Tuesday, May 14, 2019
6:30 - 9:00 pm
Digital Silver Imaging
9 Brighton Street
Presented by Social Documentary Network and Digital Silver Imaging
Click here to sign up to attend.
The Country Fair
Street photography has always been a favorite medium of mine for documenting and exploring life around me. I have found that the camera enables me to create a portrait or document an activity that speaks about the inherent relationships of people to their environments.
County and state fairs are a magnet for thousands of people who come to enjoy and take break from their regular work schedules to spend time with their families, friends and neighbors. In the mid 1800s, the primary purpose of state and county fairs was to promote the exchange of innovative agricultural technology and farming processes to farmers who were looking to improve their crops and livestock. In the mid-1900s, as the United States became an industrialized and modern country, the fairs expanded to include rides, food, games, horse racing, demo derbys, and musical concerts among other forms of entertainment. The small family farm still remains an important part of today’s fairs with colored ribbons and trophies going to the winners of various crops and farm animals.
I have been shooting still photographs for over 40 years. As a documentary photographer, my images have appeared in newspapers, magazines, annual reports and various forms of electronic media. I am passionate about using photography to document people, places and objects with the ability to capture the world in such incredible detail and to make photographs that have the capacity to impact people and help people to see the world in new ways.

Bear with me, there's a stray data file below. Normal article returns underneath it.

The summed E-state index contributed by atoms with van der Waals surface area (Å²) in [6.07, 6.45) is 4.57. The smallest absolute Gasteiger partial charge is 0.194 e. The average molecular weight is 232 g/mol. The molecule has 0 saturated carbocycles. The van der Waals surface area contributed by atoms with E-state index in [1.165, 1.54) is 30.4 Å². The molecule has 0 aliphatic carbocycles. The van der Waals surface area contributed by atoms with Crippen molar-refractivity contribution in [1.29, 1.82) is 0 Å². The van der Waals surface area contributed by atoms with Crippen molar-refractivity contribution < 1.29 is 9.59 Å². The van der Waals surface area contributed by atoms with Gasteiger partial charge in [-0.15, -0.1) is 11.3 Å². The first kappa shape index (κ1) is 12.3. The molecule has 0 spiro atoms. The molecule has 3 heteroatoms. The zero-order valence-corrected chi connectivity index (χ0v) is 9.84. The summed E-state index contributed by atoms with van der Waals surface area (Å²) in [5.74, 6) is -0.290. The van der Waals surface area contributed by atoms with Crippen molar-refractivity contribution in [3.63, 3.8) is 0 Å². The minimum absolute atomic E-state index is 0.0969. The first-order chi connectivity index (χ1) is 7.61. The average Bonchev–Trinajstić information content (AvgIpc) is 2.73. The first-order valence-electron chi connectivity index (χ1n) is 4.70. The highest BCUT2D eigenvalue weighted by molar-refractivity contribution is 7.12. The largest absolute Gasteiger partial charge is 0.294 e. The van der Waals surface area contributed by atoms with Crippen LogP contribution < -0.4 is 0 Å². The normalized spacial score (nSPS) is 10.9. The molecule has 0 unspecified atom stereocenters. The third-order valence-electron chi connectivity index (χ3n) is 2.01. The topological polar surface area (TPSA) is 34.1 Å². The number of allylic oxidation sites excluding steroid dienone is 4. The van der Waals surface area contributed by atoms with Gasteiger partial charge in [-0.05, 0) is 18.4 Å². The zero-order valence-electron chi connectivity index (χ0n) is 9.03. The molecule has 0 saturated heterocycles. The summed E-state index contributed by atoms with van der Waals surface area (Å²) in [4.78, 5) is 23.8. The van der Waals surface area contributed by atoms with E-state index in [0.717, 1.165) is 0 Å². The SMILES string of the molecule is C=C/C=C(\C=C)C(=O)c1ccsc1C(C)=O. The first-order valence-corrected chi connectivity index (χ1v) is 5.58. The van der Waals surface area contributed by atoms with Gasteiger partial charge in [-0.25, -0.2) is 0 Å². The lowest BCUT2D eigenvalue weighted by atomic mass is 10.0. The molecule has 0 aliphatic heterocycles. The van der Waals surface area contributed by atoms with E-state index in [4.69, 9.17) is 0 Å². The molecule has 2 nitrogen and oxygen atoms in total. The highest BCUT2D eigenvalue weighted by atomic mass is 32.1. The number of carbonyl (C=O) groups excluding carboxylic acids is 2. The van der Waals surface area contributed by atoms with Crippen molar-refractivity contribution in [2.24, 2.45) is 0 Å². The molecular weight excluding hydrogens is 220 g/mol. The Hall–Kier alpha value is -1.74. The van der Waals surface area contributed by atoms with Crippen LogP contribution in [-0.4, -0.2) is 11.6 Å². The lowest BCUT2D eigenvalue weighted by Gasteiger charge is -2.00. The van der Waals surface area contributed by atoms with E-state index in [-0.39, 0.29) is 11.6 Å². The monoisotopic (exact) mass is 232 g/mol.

To Be a Man
I teach history in an urban public high school with Nkrumah Jones. Outside of school, Nkrumah is the nationally recognized coach of the nationally ranked NJCAA (Junior College) Division III men’s basketball team at Bunker Hill Community College in Boston, Mass. He was named for Kwame Nkrumah, leader of independent, post-colonial Ghana. His grandmother worked with Boston community organizer, Mel King. He grew up around Boston in the 1970s during infamous racial violence known as “the busing crisis.” He graduated from Bunker Hill. He was successful in finance before he left it to mentor young adults. Nkrumah mentors young men of color on the basketball court into a family of loyal brothers who are safe, comfortable, and absolutely focused on their coach. When I finally came to see one of his practices, I was riveted. Bearing witness to the humor, outrageousness, passion, political awareness, personalization and maturity of this team’s development brought me back again and again to photograph the emotions and expression of learning what it is “to be a man” on the Bunker Hill Community College basketball court.
Cindy Weisbart’s social documentary photography is inspired by the Bronx Documentary Center, the Kamoinge Collective and the Photo League. Her work been exhibited in solo shows in the Boston area at the Somerville Public Library and on the Social Documentary Network website, and in group shows at Gallery 263 in Cambridge, Somerville City Hall, Griffin Museum sites, the Plymouth Art Association, and Massachusetts General Hospital. She is a loyal student of Stella Johnson and Karen Davis, and has taken classes at the New England School of Photography, the Photography Atelier at the Griffin Museum of Photography, Maine Media Workshop & College and with the Social Documentary Network. Cindy lives and works in the Cambridge, Mass. area where she is a public high school history teacher.